With the exception of a one-time infusion of funds from federal economic stimulus legislation in 2009, the funds appropriated for inland navigation have declined over the past decade in terms of constant dollars for both O&M and construction. The level of funding required to sustain a reliable inland waterways system is not clear. The level of service required from the system, and therefore the parts of the existing system that need to be maintained, has not yet been defined. USACE does not have established systemwide guidance and procedures for the assessment of inland waterways infrastructure and the prioritization of maintenance and repair spending for reliable commercial navigation. In view of stagnant federal appropriations, system users have recognized that they need to pay more and supported an increase in the barge fuel tax by the 113th Congress. However, the increase will not be sufficient to maintain the system and only heightens the urgency of settling on a plan for maintenance, since under federal law any new revenues from the barge fuel tax can be used only for construction and not for O&M. Moreover, because funds raised by the barge fuel tax for capital projects must be matched by the federal government, O&M competes directly with construction for federal general revenue funds. Without a new funding strategy that prioritizes O&M, maintenance may be deferred until it reaches $20 million (the point at which it becomes classified as a capital expenditure), which would result in further deterioration and in a less cost-effective and less reliable system.
USACE has missions and management responsibilities that extend beyond providing for commercial navigation. With the authorization
of Congress, USACE, under its Civil Works Program headed by the Assistant Secretary for Civil Works, plans, constructs, operates, and maintains the following: lock and dam infrastructure for commercial shipping; channel depths required for ports and harbors; dams, levees, and coastal barriers for flood risk management; and hydropower generation facilities. Other USACE responsibilities include maintenance of water supply infrastructure (municipal water and wastewater facilitates) and provision of waterborne recreation (i.e., boating). For the most part, these missions are independent of one another, since most projects are authorized for a single purpose. However, for many navigation projects, the availability of pools behind dams has allowed others to benefit from water supply for municipal, industrial, and farming purposes and for recreation. Any decisions about funding for navigation will need to consider the implications for this broader range of beneficiaries.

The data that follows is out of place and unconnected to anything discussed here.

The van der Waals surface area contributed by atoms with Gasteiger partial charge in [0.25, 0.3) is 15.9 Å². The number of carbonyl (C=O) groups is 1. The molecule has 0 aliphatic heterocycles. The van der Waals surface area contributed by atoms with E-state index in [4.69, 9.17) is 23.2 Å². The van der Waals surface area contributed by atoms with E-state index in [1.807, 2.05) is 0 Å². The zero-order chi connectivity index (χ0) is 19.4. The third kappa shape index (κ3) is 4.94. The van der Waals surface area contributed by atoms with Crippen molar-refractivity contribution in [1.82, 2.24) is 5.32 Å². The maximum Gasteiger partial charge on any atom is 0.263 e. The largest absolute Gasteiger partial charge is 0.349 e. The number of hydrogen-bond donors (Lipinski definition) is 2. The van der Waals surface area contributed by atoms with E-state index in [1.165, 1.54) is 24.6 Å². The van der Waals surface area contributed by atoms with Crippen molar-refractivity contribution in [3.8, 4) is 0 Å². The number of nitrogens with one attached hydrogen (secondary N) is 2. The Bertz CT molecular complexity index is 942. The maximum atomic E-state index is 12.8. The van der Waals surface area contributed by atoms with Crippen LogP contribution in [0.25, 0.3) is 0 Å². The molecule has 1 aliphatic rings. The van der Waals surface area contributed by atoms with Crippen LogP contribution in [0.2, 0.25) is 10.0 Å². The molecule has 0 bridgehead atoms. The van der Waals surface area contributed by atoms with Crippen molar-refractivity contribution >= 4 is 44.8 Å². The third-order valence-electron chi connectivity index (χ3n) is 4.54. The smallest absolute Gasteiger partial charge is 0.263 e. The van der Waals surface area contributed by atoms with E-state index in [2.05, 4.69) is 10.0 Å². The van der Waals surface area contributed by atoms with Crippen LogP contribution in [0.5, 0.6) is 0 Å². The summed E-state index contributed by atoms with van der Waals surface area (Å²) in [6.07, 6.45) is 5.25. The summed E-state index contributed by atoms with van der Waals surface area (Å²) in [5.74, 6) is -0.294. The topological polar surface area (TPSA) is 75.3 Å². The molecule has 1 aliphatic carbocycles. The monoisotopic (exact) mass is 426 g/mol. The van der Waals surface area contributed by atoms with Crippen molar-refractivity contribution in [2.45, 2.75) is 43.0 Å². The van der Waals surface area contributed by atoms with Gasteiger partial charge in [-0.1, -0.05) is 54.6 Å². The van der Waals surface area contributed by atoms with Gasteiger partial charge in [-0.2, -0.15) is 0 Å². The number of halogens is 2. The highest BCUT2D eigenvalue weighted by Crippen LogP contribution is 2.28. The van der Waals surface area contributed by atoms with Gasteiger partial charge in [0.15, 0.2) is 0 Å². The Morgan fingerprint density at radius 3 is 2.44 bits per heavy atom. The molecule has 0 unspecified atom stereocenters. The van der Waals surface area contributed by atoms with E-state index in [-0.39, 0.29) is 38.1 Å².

The following considerations warrant particular attention in decisions about funding for the inland waterways system.
1. The inland waterways system is a small but important component of the national freight system.
The role of the inland waterways system in national freight transportation has changed significantly since the system was built to promote the early economic development of the nation. Today barges carry a relatively small but steady portion of freight, mainly bulk commodities that include in rough order of importance coal, petroleum and petroleum products, food and farm products, chemicals and related products, crude materials, manufactured goods, and manufactured equipment. Annual trends in inland waterways shipments show that freight traffic is static or declining. Overall demand for the inland waterways system is static, whereas demand for the rail and truck modes is growing. In recent years, the inland waterways system has transported 6 to 7 percent of all domestic cargo (measured in ton-miles). The truck mode has carried the greatest share of freight, followed by rail, pipeline, and water.